Written by Noel Coward
Directed by David McConaughy
At the Leverett House Old Library
HAVE you every gone to a play that was so good that you never wanted it to end? It's similar to the reverse anxiety you feel watching a really bad play that never seems to end. So you can imagine the extent of my anxiety while watching Leverett House's Blithe Spirit, which was both incredibly good and incredibly long.
Though one didn't exactly feel like a blithe spirit sitting through the entire three hours of the play, the time factor happily had no effect on the quality factor of this production. And in fact, the cast and crew are to be commended for putting together what could potentially have been one of the biggest snoozers of the season.
Granted, Noel Coward's Blithe Spirit is a funny play, but it's not exactly his funniest. Coward shows us his darker side in this play about a middle-aged man's troubled relationship with his two wives, one of whom has been dead for seven years.
At the outset of the play, we are introduced to Charles Condomine (Peter Hirsch) and his present wife Ruth (Elizabeth Humphrey), who are living a peaceful life in the English countryside. But peace is disturbed when Charles calls upon local psychic Madame Arcati (Traci Miadich) to assemble information for one of his new books. With the appearance of Charles's dead wife Elvira (Holly Cate), the humdrum existence of the Condomines is completely overturned.
To this central quartet of characters, a comic trio is added. Elizabeth Dibbern as the Condomines' space cadet maid affects a Cockney accent that no doubt would make Eliza Doolittle proud. Both Blake Spraggins as Dr. Bradman and Valerie Steiker as Mrs. Bradman have enviable English accents. Yet it is the timing of these actors that makes their performances so strong.
COWARD'S plays rely on the lightning speed of witty repartee, which is rapid even for the British stage. Indeed, a quick pace seems to pervade the characters' every action. Elizabeth Humphrey as Mrs. Condomine affects a no-nonsense, secretarial air that perfectly fits, as her husband would say, her "glacial nature." As Humphrey's high strung counterpart, Peter Hirsch also seems to have had one too many cups of Sanka before the performance. This freneticism however, appears to be appropriate to Charles' character.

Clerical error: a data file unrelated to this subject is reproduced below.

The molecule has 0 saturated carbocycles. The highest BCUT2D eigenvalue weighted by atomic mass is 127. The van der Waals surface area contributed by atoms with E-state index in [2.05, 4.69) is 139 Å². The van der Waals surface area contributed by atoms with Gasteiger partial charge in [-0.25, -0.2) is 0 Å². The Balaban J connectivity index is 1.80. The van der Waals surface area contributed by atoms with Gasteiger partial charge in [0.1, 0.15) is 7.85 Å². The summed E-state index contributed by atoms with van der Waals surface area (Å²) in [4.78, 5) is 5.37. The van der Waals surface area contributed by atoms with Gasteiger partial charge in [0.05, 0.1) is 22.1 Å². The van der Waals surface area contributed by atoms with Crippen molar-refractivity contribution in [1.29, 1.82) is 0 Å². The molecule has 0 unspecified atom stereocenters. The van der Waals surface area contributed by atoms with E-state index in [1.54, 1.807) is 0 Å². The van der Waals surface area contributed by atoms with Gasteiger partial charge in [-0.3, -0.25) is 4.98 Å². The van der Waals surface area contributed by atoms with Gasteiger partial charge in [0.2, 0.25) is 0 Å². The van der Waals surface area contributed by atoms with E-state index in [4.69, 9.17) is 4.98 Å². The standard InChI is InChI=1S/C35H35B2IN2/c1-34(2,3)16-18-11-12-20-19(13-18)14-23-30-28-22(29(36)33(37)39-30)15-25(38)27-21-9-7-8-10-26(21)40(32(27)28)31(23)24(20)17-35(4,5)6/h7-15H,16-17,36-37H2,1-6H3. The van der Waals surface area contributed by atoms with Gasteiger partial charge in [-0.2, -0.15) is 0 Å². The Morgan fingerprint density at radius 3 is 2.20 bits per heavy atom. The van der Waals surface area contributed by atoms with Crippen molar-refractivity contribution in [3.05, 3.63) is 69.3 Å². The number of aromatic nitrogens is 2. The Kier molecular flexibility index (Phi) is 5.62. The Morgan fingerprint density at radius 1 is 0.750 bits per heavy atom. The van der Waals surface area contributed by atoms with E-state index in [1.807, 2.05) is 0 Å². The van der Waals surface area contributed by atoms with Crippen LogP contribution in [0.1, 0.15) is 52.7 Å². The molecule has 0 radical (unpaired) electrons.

Hirsch's Charles epitomizes the dilemma of having too much of a good thing. Bigamy normally isn't considered a funny topic. Yet the way Hirsch manages to deal with his world as it falls around his knees is funny. The simper on his face expresses the utter absurdity of his situation. As he tries to explain to Ruth: "Why should having a cheese thing after lunch make me see my deceased wife after dinner?"
Indeed, why should it? Holly Cate, in sparkly Jem doll-like attire, is the third player of this astral menage a trois and the menace behind this confusion. As Charles' deceased wife, she does every-thing in her power to win her husband over to the other side. Charles consequently calls Madame Arcati, played by the effervescent Valerie Steiker, upon the scene to exorcise Elvira's spirit from the house.
Director David McConaughy seems to be the only one in the production not preoccupied with time constraints. In the Leverett production, the longer, more accepted version of Coward's Blithe Spirit is employed. One really can't complain about the length. But when there are 10-minute intermissions between each of the three acts, one tends to get a little irked.
But having to linger a little longer to watch this quality cast perform is no real punishment at all. And by all counts, you are guaranteed to walk out of the theater just as blithely as you came.